The trash accumulating in the Pacific Ocean – scientists estimate there are 1.5 million tons of tsunami debris alone -- is arriving on the West Coast. NBC's Miguel Almaguer reports.
By Miguel Almaguer, NBC News correspondent
LOS ANGELES -- The first wave has arrived. And now more and more tsunami debris is washing ashore on West Coast beaches seemingly every day.
From large docks, to a motorcycle, to boat buoys, states like Washington and Oregon are seeing most of the debris. But the hunt for larger masses of debris is underway, not on shore but instead deep into the Pacific.
NBC News was aboard the ORV Alguita , a southern California research vessel, as it departed Long Beach for one if its regular debris surveys. Within just a few minutes captain and researcher Charles Moore yelled out, “We have some plastic here!”
In his net he quickly collected a handful of confetti-size pellets, or what the captain calls “dangerous … and deadly” debris that can be swallowed by marine life, and are toxic to the environment. Unfortunately the find is fairly common offshore southern California. But what many are unaware of is the “virtual garbage dump” swirling around in the middle of the Pacific.
The “Great Pacific Garbage Patch,” a floating pile of debris too large and scattered to accurately measure, has been growing for the past 40 years -- and now the tsunami debris is making it even bigger. There’s some debate on where it begins and ends, though researchers agree it’s hundreds and hundreds of miles off the West Coast.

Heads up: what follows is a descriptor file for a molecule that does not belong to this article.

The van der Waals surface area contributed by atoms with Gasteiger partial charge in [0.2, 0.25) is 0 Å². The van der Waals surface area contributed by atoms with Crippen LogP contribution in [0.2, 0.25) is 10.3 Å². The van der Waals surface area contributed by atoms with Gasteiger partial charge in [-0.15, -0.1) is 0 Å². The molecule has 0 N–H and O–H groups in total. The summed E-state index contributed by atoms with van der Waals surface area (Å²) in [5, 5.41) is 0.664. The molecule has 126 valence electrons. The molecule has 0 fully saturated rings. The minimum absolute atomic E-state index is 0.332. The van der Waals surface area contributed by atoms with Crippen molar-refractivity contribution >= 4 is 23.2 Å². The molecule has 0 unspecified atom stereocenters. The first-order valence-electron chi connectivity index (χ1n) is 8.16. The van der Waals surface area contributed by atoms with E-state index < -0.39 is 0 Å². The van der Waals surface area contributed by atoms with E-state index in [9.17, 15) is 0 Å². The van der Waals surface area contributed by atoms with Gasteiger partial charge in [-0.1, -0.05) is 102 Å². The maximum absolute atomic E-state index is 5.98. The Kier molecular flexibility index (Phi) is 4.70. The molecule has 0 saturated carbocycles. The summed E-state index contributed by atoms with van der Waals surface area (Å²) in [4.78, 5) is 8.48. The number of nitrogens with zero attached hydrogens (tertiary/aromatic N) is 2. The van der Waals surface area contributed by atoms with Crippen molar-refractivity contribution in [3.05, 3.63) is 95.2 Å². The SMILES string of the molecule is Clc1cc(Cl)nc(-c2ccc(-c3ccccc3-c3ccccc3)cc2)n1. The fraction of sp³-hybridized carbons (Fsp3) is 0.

Charles Moore of the Algalita Marine Research Institute recently took NBC News on his vessel to hunt for debris. He discusses the dangers microplastics pose to marine life and ocean ecology.
As explained by Moore, the garbage patch is essentially “big chunks of trash that are floating out in the ocean” … so big, in fact , Moore adds they are “creating new kinds of habitat.” Scientists say the garbage patch is a landfill of ocean debris that’s come together in a vortex of currents. Everything from fishing nets, to plastic bottles, and household goods that have been dumped or washed away converge in a system of currents that meet in the middle of the Pacific. The vortex draws debris floating in ocean currents and pulls them together, lumping them together where they can float for years.
An estimated 1.5 million tons of tsunami debris is believed to be in the Pacific. And while experts believe most of it will sink or never make it to shore, a good portion could add to an enormous problem out of sight … but not out of mind.
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